I cannot go to Saigon (the restaurant) without ordering their rice paper rolls. It’s been that way for a long time, and when I decided to try and master them at home, they were just as delicious, despite possibly lacking in good structural form. Slightly wonky, but packed with colourful vegetables and herbs, I came to the realisation that it is the perfect food item, whether it’s eaten as a snack or a meal, The possibilities are endless with this translucent roll, so let me tell you why you should be reaching for a rice paper roll as often as you please.
It’s healthy and suitable to most dietary requirements
Obviously this is entirely dependent on what you put inside but traditionally they will be stuffed with fresh raw vegetables, prawns, rice noodles and/or pork. Since the only starch is made from rice, the roll is gluten-free, and if you don’t put too many rice noodles inside, the calories can be very low. Also if you don’t add meat, they are vegan. It’s good to include some protein however, to make sure it’s a balanced meal, so why not try seared tuna, grilled prawns, grilled pork or even tofu or legumes.
The possibilities are endless
You can literally use whatever ingredients you like as long as they are raw, fresh and crunchy. Don’t be reluctant to break away from tradition and experiment. When I made them, I combined traditional ingredients like sprouts, coriander and carrots with less traditional like pickled radishes. Also make sure you include herbs, you can include coriander and mint or even basil, because it’ll give the rolls that extra flavour so that you don’t have to drench them in dipping sauce.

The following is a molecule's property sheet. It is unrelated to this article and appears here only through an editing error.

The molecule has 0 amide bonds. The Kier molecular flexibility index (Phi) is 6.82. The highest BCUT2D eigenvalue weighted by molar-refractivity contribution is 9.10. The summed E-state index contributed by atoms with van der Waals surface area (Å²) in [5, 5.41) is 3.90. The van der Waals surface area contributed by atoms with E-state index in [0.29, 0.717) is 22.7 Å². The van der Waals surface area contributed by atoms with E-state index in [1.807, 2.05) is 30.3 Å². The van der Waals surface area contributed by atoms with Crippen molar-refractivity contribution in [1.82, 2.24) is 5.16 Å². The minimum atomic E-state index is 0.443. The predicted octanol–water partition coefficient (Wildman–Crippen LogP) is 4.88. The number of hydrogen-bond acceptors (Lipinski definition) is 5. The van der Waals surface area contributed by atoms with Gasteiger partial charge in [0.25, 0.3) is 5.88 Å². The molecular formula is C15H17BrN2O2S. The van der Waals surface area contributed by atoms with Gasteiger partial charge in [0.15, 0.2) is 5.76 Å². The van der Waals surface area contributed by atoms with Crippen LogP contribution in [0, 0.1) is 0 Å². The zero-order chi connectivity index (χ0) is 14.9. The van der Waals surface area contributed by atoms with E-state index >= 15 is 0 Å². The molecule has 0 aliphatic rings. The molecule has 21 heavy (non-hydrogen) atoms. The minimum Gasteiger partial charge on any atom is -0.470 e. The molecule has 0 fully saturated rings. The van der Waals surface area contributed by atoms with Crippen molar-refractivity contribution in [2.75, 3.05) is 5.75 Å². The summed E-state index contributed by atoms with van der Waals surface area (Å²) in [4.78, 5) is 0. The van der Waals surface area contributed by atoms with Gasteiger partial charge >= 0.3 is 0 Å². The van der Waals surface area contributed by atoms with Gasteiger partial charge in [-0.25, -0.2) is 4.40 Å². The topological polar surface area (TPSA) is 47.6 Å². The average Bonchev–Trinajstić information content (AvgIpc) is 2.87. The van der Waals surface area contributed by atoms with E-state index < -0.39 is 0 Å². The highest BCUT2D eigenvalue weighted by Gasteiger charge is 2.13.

You can have it on-the-go
They make an ideal lunch box addition, as they hold nicely and offer a lighter, healthier alternative to your regular tortilla wrap. It’s best to keep them in the fridge, but take them out about 40 minutes before eating so that they can be enjoyed at room temperature.
They are great for a crowd or as party food
You can prep these and lay them out and they will hold nicely. They are also easy to eat and can be cut up to bite-size just like sushi, and if you pack them tight, there shouldn’t be any spillage. You could also get friends involved in making them by laying out all the ingredients and letting everyone create their own.
Who doesn’t love a bit of dipping sauce? Traditionally these are served with peanut sauce or satay sauce, which I’ll admit I can’t sway from. But you can, again, concoct this however you like, so if it’s plain old soy sauce you fancy, or wasabi mayo, then go for it. See this recipe for Satay sauce.